To have successful alignment and keep pace with your treatment schedule, your clear aligners should be left in your mouth for at least 22 hours daily for the duration of your treatment. As long as you leave them in, other than for eating or brushing, you can easily stay in control of your progress. 

However, if you have a strong tendency to keep taking them out, traditional metal braces might be better since they cannot be taken out at will.

You’ll need to do more brushing and flossing

You won't have to change the details of your oral hygiene routine. You can still use your regular toothbrush, floss, and mouthwash. But you’ll need to use them more frequently—after every meal specifically. 

Imagine wearing clear aligners and the spinach from lunch is trapped between your teeth for everyone to see. Not only is that a socially lousy look, but if you don’t remove all of the plaque and food particles from your teeth, you’re more likely to develop cavities as they remain there for a longer time.

Popular Invisible Aligner Brands: Your Best Options

You’ve learned all you need to know about clear aligners. Now, you might be looking for directions. Where do you go to buy the best clear aligners? In this section, we’ve reviewed the best possible options based on public approval and service. 

1. NewSmile

NewSmile is a pretty recent company founded in early 2020—but they skyrocketed to stardom for their fantastic service. With NewSmile, you can have clear aligner treatment designed remotely and administered from the comfort of your own home.

Pricing $1499/ yr or $79/ mo (As of Jan. 03, 2022)

Check Latest Price

Night aligners Pricing $1699/yr or $88/mo (As of Jan. 03, 2022)
Treatment Length 4 mos-10 mos
TeleDentistry Yes
0%  Down Payment Available with a monthly plan. 
Impression Kit $89
Shipping Front Door Delivery

Impression Kit Free Shipping


NewSmile costs $1,499. Even though this isn't the absolute cheapest option available for teeth alignment in Canada, it still represents thousands of dollars less than braces or Invisalign, as well as nearly $800 less than SmileDirectClub. 

You can keep track of your progress with the NewSmile Aligner Monitoring App. 

The NewSmile customer satisfaction rating is excellent. Even though they don't have as many customer reviews as some of their competitors, we were able to find more than 100 reviews of their services, most of them positive.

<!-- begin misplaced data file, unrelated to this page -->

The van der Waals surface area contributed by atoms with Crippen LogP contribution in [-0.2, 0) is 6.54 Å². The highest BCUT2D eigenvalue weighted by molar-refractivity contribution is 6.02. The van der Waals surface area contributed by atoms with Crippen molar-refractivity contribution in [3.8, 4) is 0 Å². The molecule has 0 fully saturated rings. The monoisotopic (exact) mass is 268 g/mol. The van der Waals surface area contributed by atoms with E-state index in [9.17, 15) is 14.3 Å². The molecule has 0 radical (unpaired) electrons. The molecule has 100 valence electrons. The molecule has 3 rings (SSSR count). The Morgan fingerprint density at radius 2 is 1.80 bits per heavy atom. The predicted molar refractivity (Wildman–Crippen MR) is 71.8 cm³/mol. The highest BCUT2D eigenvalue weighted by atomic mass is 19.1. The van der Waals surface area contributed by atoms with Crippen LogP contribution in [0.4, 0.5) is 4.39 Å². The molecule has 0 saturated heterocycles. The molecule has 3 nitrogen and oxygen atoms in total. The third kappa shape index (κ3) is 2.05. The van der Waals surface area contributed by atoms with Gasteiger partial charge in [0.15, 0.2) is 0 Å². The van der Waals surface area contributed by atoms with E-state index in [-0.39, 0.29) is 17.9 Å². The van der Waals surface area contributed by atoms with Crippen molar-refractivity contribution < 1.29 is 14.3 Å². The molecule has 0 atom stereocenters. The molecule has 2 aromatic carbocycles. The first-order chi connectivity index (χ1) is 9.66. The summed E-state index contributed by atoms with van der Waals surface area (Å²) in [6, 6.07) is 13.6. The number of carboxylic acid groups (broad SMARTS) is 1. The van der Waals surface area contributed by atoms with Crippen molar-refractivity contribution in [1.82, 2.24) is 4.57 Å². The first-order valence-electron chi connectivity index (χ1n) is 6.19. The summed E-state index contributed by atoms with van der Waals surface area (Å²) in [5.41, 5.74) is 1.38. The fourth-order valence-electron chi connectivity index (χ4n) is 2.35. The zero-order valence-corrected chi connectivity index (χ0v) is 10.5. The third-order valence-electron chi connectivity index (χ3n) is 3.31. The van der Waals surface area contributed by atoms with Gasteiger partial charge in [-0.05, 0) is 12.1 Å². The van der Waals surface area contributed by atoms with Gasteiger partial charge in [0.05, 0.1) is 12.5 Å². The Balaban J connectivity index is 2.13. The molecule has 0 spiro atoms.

If at the end of your treatment, your smile does not match the one in your treatment preview, NewSmile will "work with you to identify the cause, and will help you achieve the results you desired."


You might not be getting the most specialized treatment since they use a team that includes both orthodontists and general dentists.

Nighttime-only aligners from NewSmile cost $200 more, even though they’re exactly the same as the all-day aligners.


Shop Now


Clear Aligners Delivered To Your Home | NewSmile Clear Aligners



2. SmilePath

 SmilePath is another at-home invisible aligners provider. They’re unique because they make clear aligners financially accessible to anyone, even if their credit score needs some work. 

Simply make an order online and send your molded teeth to them. They’ll evaluate your eligibility and send you image previews for what your teeth might look like at the end of the treatment. Like what you see? They’ll start making your aligners as soon as you approve and ship them to you within a few weeks. 

Pricing $1399 - one time 

$78/mo  (18 mos)

$117/mo  (12 mos)

(As of Jan. 03, 2022)

Night aligners Pricing $1499 - one time

$84/month (18 mos)

$142/month (12 months)

(As of Jan. 03, 2022)

Treatment Length 6 mos. - 8 mos.
TeleDentistry Yes
0%  Down Payment Available for an 18-month plan.

$295 for 12-month plan

$299 for Night Aligner 12-month plan

Impression Kit $55
Shipping FREE shipping within Australia

(Up to 3 weeks)


As an additional convenience, SmilePath offers a nighttime option so that you can wear your aligners only at night.

The pricing for at-home clear aligners from SmilePath is the lowest available. Additionally, they frequently provide discounts on their website, which further cut their great rates.

They have an excellent customer service team that can answer all of your tough questions professionally and politely.

They use high-quality plastic aligners produced by supplier Retainer Essix, with over 15 years of industry experience. 


While some of their competitors offer free tooth scanning in their physical offices, SmilePath requires you to make your own molds of your teeth.

Although SmilePath aligns your teeth more quickly than braces or Invisalign, it is not the fastest option. Other brands can complete the alignment in only three months, while SmilePath usually takes at least six months.

The aligners won't arrive as quickly as others, so you might have to begin your treatment a week or two later compared to other providers.


Shop Now

Check Out SmilePath Discounts

Smilepath - Affordable & Effective Clear Aligners

3.Straight My Teeth

As the lowest price provider, Straight My Teeth makes treatment affordable for a wide range of people without compromising quality. Alongside affordability, at-home clear aligner companies like Straight My Teeth eliminate all in-person checkups, a true godsend during the pandemic. 

Pricing £654 - one time

£45/mo (12 mos) with £359 Downpayment